By James Jose
Another World Cup has come around, and again, like always, I live on the hope and prayer that my beloved Argentina, and its greatest son, Lionel Messi, will be the last men left standing with the glittering 18-carat gold trophy.
It has been an agonising wait, 32 years to be precise, since Argentina and its legion of fans at home and every corner of the globe, jumped in jubilation and shed tears of joy at seeing the Latin American country lift the greatest cup of them all and be called world champions.
It has been over three decades of pain. More than a few buckets of tears have been shed along the way.
The last World Cup was just that.
Flashback to four years ago: those scenes are still vivid. My best friend and roommate in Abu Dhabi, Madhurjya Phukan, and I, stood in silence, as the Germany fans celebrated around us. A few came up and put their arm around our shoulders and offered commiserations. It was so sweet of them, but it couldn’t take away the hurt and disappointment. Tears were shed.
The wee hours of that morning felt numbing. Argentina had come so close to pulling off a heist against a superior German team, only to falter close to the finish line.
Despite boasting a galaxy of superstars on either side, both Argentina and Germany were locked goal-less for the entirety of regulation time. Opportunities were plenty but due credit to the backline of both teams that they managed to fend off the threats.
But that was until the 113th minute of extra time. Andre Schurrle whipped in a sumptuous cross from the left and Mario Gotze timed himself perfectly to play onside before chesting it and then tucking his left-footer into the far corner of the net.
After celebrations with his teammates, even Gotze took a moment — he couldn’t believe it. He had just won Germany a fourth World Cup.
Thousands of miles away from the Maracana, Rio de Janeiro, Brazil, it was disbelief as far as those owing their allegiance to Argentina, were concerned.
Earlier, that balmy night had started well. Mad Joe (Madhurjya’s nickname) and me proudly flaunted our original Argentina jerseys (the famous blue and white stripes), as we sauntered into the NRG Sports Café at the Le Meridien.
We had paid more than Dh400 for each jersey, but it meant more than the money for us. It was our passion and our undying love for everything Argentina.
And it had brought us and Argentina luck, or so, I would like to believe, as we wore them for each of Argentina’s fixture over the course of the World Cup. The rub of the green and Lady Luck were smiling on us — and on Argentina — until that fateful final night, when both deserted us.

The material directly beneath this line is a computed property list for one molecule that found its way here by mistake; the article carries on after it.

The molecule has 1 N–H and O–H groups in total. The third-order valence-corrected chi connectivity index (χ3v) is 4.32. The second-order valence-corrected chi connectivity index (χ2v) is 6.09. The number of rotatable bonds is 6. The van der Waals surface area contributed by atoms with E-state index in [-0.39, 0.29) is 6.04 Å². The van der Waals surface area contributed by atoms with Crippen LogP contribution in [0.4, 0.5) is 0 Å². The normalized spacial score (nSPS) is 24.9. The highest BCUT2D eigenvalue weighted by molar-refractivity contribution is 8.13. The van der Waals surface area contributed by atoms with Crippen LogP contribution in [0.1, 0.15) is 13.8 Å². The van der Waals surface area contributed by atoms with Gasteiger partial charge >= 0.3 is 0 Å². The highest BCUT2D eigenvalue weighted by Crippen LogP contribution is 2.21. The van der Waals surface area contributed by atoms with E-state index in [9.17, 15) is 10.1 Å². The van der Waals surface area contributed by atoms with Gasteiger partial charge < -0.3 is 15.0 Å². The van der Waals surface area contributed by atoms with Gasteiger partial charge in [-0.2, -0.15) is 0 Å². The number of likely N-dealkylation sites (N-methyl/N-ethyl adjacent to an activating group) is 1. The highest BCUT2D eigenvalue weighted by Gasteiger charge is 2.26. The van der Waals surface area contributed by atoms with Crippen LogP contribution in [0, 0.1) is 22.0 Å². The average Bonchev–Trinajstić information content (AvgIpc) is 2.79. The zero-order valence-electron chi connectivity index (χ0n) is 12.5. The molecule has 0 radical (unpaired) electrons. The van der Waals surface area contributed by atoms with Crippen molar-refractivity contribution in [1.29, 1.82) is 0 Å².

NRG was packed to the rafters even before the game, and we were lucky to get a shared table on the first level. Having settled in, each Argentina effort was cheered. Germany’s attempts were met with silence and some boos.
It was all going well until that happened. My first memory of watching the World Cup and my love affair with Argentina began during the 1998 World Cup in France. I remember watching it with my dad as Argentina took on England in the Round of 16. It was again, in the wee hours of the morning, but dad and me fought off the sleep to get a slice of this mouth-watering fixture.
I wasn’t yet an Argentina fan until then and funnily enough, I actually marvelled at England’s showing during the game.
I was left astonished by the sheer class of Michael Owen, who took the ball from just past the half-line, after being fed by David Beckham. It was a darting run by Owen, culminating in one of the greatest goals ever seen at a World Cup.
That game ended 2-2 in regulation time with Beckham being sent off for his foul on Diego Simone and Argentina eventually won 4-2 on penalties.
The greatest memory of Argentina’s moment of glory was the 1986 World Cup in Mexico when a certain Diego Maradona lifted the World Cup.
As far as Argentina’s first World Cup title is concerned, I was just two months old when Daniel Passarella held aloft the trophy on home soil.
A lot of water has flowed under the bridge but my love for Argentina still continues. I have dusted my jersey off and will be wearing it again, with
hope and prayer that it will be my beloved Argentina this time.
James lives and breathes sports. When the fancy strikes, he churns out memorable local stories